South Africa stands once more at a fork in the road. on the one hand we see lurking the shadows of infrastructural decay - power supply, sewerage, water supply and other infrastructure failures are upon us, or imminent, and experienced engineers are leaving the country. on the other hand we strive for the vision of the rainbow nation - a united country that has turned its back on racial hatred and grasped prosperity for all its people in a never before seen peaceful regime change that captured the hearts and minds of the entire globe. But the dream has faded and acrimonious debate, blackouts and violence seem to be winning after all.
This year, the International Year of Planet Earth (IYPE), offers an ideal opportunity for civil engineering professionals to position themselves in terms of green engineering, and to go public with these principles.
South Africa proudly flies Blue Flags on many of its popular beaches. From Clifton 4th beach to Umhlanga Rocks beach in KwaZulu-Natal, sun seekers in their hundreds of thousands descend onto these beaches every year.
Before dealing with the engineering side of this issue, I believe it is important to first examine the science behind the decision taken by Blue Flag to withdraw status from certain of Durban's beaches. The quality of sea water is impacted primarily by storm events which have the effect of washing pollution from the land into the sea. For a short period after these storm events, the quality of sea water can be impacted negatively in areas immediately adjacent to river or storm water drain discharge points. The impact of this pollution is short-lived because of the ability of sea water to destroy pathogens within a few days.
With places of natural beauty in high demand for both residential and commercial reasons, and following an environmental impact study, IMESA (Institute of Municipal Engineers of Southern Africa), in conjunction with the municipality of Saldanha Bay, has established the Saldanha Bay Forum. This body was created to preserve Saldanha Bay, the Langebaan Lagoon and the immediate inland surrounds, and also to promote sustainable development for the bay and coastal areas.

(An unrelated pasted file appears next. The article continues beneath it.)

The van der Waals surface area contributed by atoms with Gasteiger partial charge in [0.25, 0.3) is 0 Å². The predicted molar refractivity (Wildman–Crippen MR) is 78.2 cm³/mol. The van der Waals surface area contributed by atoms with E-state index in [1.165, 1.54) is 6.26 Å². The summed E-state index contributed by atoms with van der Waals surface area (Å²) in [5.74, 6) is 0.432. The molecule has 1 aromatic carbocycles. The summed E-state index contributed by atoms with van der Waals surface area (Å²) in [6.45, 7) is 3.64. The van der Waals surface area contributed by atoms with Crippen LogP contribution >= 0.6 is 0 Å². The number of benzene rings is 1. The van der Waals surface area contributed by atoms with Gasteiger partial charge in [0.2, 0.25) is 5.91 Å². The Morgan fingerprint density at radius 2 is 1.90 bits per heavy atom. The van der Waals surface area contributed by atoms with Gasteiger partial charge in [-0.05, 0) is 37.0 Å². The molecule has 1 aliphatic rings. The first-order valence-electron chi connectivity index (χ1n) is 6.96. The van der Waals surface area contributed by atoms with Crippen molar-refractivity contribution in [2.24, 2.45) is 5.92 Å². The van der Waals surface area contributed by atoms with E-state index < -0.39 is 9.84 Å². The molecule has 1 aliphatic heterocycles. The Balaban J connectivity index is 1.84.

Increasing pressure is being placed on mining companies to improve their environmental performance. The abundance of abandoned mine sites and large tracts of unrehabilitated mine land on the Witwatersrand and the Natal and Mpumalanga coalfields testify to the fact that mining companies have in the past failed to apply sustainable closure principles, particularly regarding tailings deposits. To be successful in an increasingly competitive global market, it is vital that mining companies subscribe to the principles of sustainable development. The very finite nature of mining requires responsible planning and effective management to meet sustainable closure objectives. The prevailing legislation specific to the lifecycle of a mine tailings dam is summarised here.
South African mining and construction companies have become subject to international standards for the planning, design, construction, operation and closure of mine residue storage facilities. With the increasing consciousness worldwide of sustainability, environmental, health and safety issues, the international standards themselves are becoming far more onerous on the owner, designer and operator of these facilities than has previously been the case. In this article some of the aspects of where South African mining companies and their designers and operators have had to modify their previous approaches in order to comply with the standards commonly enforced in the USA, Canada, Australia and the European Union are discussed.